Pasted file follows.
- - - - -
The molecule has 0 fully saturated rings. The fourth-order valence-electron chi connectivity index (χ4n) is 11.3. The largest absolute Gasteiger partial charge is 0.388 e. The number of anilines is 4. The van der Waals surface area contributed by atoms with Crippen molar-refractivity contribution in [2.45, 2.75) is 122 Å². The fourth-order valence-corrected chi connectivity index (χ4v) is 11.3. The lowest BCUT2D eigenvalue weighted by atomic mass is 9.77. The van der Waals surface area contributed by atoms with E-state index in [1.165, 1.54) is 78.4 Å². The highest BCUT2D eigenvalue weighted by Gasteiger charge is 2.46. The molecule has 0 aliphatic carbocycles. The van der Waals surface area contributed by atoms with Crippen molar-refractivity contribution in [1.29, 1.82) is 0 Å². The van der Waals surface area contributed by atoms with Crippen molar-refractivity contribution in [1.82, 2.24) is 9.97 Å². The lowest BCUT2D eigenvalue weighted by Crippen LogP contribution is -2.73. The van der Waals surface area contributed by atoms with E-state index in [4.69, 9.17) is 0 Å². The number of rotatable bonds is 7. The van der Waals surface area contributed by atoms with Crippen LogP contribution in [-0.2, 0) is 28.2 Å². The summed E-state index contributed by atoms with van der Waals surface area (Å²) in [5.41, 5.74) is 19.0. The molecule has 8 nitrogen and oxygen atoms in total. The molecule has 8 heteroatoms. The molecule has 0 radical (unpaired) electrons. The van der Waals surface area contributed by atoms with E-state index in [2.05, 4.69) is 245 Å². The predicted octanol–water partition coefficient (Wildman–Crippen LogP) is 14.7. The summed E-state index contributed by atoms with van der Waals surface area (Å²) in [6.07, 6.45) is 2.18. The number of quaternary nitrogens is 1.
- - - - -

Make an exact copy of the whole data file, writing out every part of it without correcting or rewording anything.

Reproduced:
The molecule has 0 fully saturated rings. The fourth-order valence-electron chi connectivity index (χ4n) is 11.3. The largest absolute Gasteiger partial charge is 0.388 e. The number of anilines is 4. The van der Waals surface area contributed by atoms with Crippen molar-refractivity contribution in [2.45, 2.75) is 122 Å². The fourth-order valence-corrected chi connectivity index (χ4v) is 11.3. The lowest BCUT2D eigenvalue weighted by atomic mass is 9.77. The van der Waals surface area contributed by atoms with E-state index in [1.165, 1.54) is 78.4 Å². The highest BCUT2D eigenvalue weighted by Gasteiger charge is 2.46. The molecule has 0 aliphatic carbocycles. The van der Waals surface area contributed by atoms with Crippen molar-refractivity contribution in [1.29, 1.82) is 0 Å². The van der Waals surface area contributed by atoms with Crippen molar-refractivity contribution in [1.82, 2.24) is 9.97 Å². The lowest BCUT2D eigenvalue weighted by Crippen LogP contribution is -2.73. The van der Waals surface area contributed by atoms with E-state index in [4.69, 9.17) is 0 Å². The number of rotatable bonds is 7. The van der Waals surface area contributed by atoms with Crippen LogP contribution in [-0.2, 0) is 28.2 Å². The summed E-state index contributed by atoms with van der Waals surface area (Å²) in [5.41, 5.74) is 19.0. The molecule has 8 nitrogen and oxygen atoms in total. The molecule has 8 heteroatoms. The molecule has 0 radical (unpaired) electrons. The van der Waals surface area contributed by atoms with E-state index in [2.05, 4.69) is 245 Å². The predicted octanol–water partition coefficient (Wildman–Crippen LogP) is 14.7. The summed E-state index contributed by atoms with van der Waals surface area (Å²) in [6.07, 6.45) is 2.18. The number of quaternary nitrogens is 1.